Buxtehude – Membra Jesu intimately performed

Buxtehude’s 1680 work “Membra Jesu Nostri Patientis Sanctissima ” is sometimes referred to as the “first Lutheran oratorio.” While the subject matter (like the Seven Last Words of Christ) tie the parts together, the composition (to my ears) sounds more like seven discreet cantatas. The text is a contemplation of seven members of Christ’s body on the cross — feet, knees, hands, side, breast, heard, and face — and their spiritual significance and symbolism. Buxtehude’s setting is generally somber and introspective, especially the solo arias.

The cantatas all follow the same general outline: Instrumental introduction, opening chorus, arias, closing chorus. But within this constrained framework there’s a lot of variety. Some of the arias are for solo voice, but some are for three voices (and even those are varied in their combinations). One can hear the inspiration for Bach’s early sacred cantatas in these works. If you’re a fan of those, you’ll surely enjoy Buxtehude’s ‘Membra Jesu Nostri.”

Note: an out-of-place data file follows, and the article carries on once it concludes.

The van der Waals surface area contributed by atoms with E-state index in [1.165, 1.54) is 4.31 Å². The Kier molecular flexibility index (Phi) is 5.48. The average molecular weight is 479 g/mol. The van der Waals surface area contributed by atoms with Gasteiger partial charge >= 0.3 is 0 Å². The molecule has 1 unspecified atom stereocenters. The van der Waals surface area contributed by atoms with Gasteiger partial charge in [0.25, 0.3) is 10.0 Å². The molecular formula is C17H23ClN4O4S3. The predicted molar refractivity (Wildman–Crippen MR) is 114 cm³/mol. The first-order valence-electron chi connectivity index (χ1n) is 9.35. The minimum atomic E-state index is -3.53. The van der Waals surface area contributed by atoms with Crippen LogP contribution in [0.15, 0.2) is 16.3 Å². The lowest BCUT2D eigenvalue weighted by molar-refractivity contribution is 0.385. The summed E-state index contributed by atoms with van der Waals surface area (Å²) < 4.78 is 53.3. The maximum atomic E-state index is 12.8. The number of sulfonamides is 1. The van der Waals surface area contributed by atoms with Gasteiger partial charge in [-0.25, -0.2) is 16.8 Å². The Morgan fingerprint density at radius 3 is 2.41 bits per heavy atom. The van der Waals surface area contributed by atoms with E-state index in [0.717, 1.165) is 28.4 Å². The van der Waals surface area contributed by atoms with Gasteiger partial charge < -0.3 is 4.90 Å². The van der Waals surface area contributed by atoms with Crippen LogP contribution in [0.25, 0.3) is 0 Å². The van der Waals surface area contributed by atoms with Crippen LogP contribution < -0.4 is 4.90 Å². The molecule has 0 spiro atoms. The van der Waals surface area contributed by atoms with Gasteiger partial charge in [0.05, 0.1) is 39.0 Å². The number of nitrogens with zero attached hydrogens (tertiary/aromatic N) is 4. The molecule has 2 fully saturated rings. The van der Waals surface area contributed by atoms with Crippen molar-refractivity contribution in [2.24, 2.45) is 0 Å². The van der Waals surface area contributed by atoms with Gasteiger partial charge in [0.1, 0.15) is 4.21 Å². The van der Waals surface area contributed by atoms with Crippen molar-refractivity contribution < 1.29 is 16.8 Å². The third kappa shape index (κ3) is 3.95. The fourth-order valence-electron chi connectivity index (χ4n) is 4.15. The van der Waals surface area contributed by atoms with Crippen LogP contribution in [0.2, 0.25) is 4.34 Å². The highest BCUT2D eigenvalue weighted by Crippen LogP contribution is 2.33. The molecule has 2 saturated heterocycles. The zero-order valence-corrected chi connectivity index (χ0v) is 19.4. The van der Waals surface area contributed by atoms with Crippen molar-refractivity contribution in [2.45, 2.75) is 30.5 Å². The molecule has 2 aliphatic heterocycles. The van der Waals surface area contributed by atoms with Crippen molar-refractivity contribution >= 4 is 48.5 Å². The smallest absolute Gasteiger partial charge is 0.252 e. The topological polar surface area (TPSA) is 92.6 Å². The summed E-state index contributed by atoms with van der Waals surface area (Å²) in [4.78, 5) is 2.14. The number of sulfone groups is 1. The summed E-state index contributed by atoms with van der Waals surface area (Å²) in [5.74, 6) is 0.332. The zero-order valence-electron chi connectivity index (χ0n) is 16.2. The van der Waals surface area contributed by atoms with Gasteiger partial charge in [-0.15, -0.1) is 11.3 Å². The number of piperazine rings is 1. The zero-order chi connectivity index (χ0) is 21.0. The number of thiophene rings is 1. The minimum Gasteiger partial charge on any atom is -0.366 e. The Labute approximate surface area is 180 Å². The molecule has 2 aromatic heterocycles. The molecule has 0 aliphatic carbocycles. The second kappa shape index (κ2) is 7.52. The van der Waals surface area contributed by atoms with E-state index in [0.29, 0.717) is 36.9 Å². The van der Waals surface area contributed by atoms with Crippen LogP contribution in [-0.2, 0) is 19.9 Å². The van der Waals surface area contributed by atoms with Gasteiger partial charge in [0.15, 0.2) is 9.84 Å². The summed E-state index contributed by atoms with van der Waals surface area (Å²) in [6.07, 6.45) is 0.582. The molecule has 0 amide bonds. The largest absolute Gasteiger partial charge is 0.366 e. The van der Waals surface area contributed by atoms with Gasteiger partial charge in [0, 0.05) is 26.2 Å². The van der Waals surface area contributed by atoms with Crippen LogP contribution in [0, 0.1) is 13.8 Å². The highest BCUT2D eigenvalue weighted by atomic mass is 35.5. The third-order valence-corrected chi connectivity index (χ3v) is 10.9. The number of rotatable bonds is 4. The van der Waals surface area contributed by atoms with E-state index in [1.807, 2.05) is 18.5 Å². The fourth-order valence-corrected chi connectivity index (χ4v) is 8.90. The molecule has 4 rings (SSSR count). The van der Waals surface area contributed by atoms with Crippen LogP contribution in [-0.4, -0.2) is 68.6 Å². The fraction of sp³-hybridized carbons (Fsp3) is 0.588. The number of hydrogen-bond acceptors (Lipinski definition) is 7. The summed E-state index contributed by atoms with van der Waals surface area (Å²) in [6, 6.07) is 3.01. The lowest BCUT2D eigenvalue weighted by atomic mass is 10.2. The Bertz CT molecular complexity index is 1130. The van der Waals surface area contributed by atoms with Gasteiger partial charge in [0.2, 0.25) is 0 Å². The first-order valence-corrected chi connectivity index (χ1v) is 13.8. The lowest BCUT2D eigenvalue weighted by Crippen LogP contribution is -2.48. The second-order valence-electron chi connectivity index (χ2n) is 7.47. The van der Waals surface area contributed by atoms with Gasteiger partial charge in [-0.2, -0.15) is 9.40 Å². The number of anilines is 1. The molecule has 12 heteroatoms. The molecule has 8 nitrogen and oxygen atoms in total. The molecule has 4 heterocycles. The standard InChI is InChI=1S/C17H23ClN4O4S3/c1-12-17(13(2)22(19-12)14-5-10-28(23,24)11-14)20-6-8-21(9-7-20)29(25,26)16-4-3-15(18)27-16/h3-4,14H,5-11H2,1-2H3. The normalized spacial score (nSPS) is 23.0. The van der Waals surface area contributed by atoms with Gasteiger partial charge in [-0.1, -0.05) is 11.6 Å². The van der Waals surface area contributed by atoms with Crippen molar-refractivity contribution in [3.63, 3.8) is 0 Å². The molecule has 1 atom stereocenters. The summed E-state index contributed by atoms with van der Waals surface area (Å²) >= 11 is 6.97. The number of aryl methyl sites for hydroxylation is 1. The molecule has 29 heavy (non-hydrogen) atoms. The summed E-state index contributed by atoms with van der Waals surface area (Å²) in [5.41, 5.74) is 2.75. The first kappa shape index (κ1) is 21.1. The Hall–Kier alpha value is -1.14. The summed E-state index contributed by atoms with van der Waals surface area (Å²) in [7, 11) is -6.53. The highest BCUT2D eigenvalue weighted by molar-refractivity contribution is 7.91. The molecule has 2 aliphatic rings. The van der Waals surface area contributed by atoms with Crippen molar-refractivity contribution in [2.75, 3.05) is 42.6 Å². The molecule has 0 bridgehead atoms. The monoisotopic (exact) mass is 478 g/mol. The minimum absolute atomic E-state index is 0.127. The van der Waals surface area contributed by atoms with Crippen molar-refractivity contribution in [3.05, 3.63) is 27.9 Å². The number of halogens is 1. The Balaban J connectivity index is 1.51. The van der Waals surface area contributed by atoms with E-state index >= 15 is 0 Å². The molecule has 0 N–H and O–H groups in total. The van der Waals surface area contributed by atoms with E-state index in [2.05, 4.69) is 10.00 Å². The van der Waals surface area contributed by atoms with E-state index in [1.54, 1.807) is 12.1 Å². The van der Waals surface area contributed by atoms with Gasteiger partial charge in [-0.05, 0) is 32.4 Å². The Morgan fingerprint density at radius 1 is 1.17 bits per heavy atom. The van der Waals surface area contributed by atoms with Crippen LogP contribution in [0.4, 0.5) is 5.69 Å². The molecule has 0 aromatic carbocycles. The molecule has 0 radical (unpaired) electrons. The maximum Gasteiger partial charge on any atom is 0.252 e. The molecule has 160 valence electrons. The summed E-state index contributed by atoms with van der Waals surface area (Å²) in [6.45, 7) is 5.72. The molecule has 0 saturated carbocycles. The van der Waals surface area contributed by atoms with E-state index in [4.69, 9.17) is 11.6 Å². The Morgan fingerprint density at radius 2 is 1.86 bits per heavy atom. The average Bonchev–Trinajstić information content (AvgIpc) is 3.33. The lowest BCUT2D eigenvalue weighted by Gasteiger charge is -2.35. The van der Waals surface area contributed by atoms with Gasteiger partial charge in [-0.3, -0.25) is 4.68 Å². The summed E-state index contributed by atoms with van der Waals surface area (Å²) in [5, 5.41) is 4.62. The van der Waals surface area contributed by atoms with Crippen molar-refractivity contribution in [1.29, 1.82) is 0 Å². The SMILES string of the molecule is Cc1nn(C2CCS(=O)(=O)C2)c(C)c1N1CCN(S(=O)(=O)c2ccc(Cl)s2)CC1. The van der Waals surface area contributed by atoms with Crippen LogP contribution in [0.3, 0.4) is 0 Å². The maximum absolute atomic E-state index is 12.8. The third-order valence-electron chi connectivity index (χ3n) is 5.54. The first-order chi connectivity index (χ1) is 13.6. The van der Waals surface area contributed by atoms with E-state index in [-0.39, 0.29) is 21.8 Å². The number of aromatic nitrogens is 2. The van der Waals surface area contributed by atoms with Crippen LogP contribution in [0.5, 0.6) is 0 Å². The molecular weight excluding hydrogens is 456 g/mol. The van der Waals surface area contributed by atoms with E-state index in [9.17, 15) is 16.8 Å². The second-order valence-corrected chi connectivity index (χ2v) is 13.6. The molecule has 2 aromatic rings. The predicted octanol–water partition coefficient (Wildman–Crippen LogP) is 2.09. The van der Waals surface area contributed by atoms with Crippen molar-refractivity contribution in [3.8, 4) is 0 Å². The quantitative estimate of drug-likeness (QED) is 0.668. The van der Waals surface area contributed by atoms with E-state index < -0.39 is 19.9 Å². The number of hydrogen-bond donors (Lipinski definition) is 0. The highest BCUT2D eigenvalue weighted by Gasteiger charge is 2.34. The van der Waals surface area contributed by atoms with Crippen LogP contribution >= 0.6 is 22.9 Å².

The Duke Vespers Ensemble was recorded live in concert, and I think that makes this release even stronger. The natural acoustic of the Duke University Chapel seems right for Buxtehude’s sacred work, providing enough ambient echo to fill the spaces between the notes. And the audience is exception — nary a cough or a rustle throughout the recording!

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